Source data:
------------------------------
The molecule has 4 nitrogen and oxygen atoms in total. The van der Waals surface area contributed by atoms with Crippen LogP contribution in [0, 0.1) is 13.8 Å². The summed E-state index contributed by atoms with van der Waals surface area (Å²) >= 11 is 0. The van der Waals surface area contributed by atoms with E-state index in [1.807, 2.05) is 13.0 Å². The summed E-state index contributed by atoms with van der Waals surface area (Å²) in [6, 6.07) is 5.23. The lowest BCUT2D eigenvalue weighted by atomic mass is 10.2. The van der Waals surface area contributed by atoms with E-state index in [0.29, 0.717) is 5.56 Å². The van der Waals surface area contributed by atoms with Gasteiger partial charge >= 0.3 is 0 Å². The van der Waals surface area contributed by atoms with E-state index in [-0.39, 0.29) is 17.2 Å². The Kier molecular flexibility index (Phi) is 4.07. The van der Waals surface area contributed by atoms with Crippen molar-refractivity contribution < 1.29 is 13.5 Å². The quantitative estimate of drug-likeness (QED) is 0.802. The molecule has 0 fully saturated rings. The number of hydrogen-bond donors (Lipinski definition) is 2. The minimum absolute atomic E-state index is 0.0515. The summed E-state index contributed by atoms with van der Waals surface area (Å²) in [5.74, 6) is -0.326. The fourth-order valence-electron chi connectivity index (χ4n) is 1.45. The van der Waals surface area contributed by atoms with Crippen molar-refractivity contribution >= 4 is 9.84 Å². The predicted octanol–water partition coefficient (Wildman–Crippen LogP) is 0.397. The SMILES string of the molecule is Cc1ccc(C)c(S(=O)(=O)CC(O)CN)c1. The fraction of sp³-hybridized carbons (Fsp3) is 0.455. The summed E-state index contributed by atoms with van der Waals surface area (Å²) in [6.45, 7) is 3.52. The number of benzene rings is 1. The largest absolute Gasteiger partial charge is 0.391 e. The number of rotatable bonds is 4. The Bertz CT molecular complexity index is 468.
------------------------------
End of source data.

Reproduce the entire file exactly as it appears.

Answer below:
The molecule has 4 nitrogen and oxygen atoms in total. The van der Waals surface area contributed by atoms with Crippen LogP contribution in [0, 0.1) is 13.8 Å². The summed E-state index contributed by atoms with van der Waals surface area (Å²) >= 11 is 0. The van der Waals surface area contributed by atoms with E-state index in [1.807, 2.05) is 13.0 Å². The summed E-state index contributed by atoms with van der Waals surface area (Å²) in [6, 6.07) is 5.23. The lowest BCUT2D eigenvalue weighted by atomic mass is 10.2. The van der Waals surface area contributed by atoms with E-state index in [0.29, 0.717) is 5.56 Å². The van der Waals surface area contributed by atoms with Gasteiger partial charge >= 0.3 is 0 Å². The van der Waals surface area contributed by atoms with E-state index in [-0.39, 0.29) is 17.2 Å². The Kier molecular flexibility index (Phi) is 4.07. The van der Waals surface area contributed by atoms with Crippen molar-refractivity contribution < 1.29 is 13.5 Å². The quantitative estimate of drug-likeness (QED) is 0.802. The molecule has 0 fully saturated rings. The number of hydrogen-bond donors (Lipinski definition) is 2. The minimum absolute atomic E-state index is 0.0515. The summed E-state index contributed by atoms with van der Waals surface area (Å²) in [5.74, 6) is -0.326. The fourth-order valence-electron chi connectivity index (χ4n) is 1.45. The van der Waals surface area contributed by atoms with Crippen molar-refractivity contribution >= 4 is 9.84 Å². The predicted octanol–water partition coefficient (Wildman–Crippen LogP) is 0.397. The SMILES string of the molecule is Cc1ccc(C)c(S(=O)(=O)CC(O)CN)c1. The fraction of sp³-hybridized carbons (Fsp3) is 0.455. The summed E-state index contributed by atoms with van der Waals surface area (Å²) in [6.45, 7) is 3.52. The number of benzene rings is 1. The largest absolute Gasteiger partial charge is 0.391 e. The number of rotatable bonds is 4. The Bertz CT molecular complexity index is 468.